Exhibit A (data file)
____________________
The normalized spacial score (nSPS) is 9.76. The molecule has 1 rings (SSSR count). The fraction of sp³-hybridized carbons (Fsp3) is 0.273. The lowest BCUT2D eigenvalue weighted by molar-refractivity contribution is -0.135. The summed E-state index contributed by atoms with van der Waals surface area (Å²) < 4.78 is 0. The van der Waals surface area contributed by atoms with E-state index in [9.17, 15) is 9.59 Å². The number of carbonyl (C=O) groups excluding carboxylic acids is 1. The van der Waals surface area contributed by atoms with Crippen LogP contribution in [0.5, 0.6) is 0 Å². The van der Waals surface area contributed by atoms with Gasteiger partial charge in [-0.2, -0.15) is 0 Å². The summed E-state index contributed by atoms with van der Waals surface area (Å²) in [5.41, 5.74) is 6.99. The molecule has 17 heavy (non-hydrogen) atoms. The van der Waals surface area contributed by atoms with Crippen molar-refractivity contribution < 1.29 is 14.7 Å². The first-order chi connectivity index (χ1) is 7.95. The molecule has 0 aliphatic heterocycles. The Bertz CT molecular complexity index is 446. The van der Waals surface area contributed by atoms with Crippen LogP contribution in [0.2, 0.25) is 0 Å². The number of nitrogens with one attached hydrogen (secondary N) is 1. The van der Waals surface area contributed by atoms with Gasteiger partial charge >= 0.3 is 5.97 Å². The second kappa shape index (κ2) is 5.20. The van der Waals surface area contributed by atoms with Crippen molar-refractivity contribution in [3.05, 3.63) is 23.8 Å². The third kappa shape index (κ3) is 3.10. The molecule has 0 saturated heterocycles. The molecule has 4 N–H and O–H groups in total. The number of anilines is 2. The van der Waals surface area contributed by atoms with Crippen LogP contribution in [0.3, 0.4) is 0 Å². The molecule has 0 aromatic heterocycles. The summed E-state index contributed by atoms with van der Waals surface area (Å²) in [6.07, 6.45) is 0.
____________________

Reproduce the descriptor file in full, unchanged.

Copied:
The normalized spacial score (nSPS) is 9.76. The molecule has 1 rings (SSSR count). The fraction of sp³-hybridized carbons (Fsp3) is 0.273. The lowest BCUT2D eigenvalue weighted by molar-refractivity contribution is -0.135. The summed E-state index contributed by atoms with van der Waals surface area (Å²) < 4.78 is 0. The van der Waals surface area contributed by atoms with E-state index in [9.17, 15) is 9.59 Å². The number of carbonyl (C=O) groups excluding carboxylic acids is 1. The van der Waals surface area contributed by atoms with Crippen LogP contribution in [0.5, 0.6) is 0 Å². The van der Waals surface area contributed by atoms with Gasteiger partial charge in [-0.2, -0.15) is 0 Å². The summed E-state index contributed by atoms with van der Waals surface area (Å²) in [5.41, 5.74) is 6.99. The molecule has 17 heavy (non-hydrogen) atoms. The van der Waals surface area contributed by atoms with Crippen molar-refractivity contribution < 1.29 is 14.7 Å². The first-order chi connectivity index (χ1) is 7.95. The molecule has 0 aliphatic heterocycles. The Bertz CT molecular complexity index is 446. The van der Waals surface area contributed by atoms with Crippen LogP contribution in [0.2, 0.25) is 0 Å². The number of nitrogens with one attached hydrogen (secondary N) is 1. The van der Waals surface area contributed by atoms with Gasteiger partial charge >= 0.3 is 5.97 Å². The second kappa shape index (κ2) is 5.20. The van der Waals surface area contributed by atoms with Crippen molar-refractivity contribution in [3.05, 3.63) is 23.8 Å². The third kappa shape index (κ3) is 3.10. The molecule has 0 saturated heterocycles. The molecule has 4 N–H and O–H groups in total. The number of anilines is 2. The van der Waals surface area contributed by atoms with Crippen LogP contribution in [0.3, 0.4) is 0 Å². The molecule has 0 aromatic heterocycles. The summed E-state index contributed by atoms with van der Waals surface area (Å²) in [6.07, 6.45) is 0.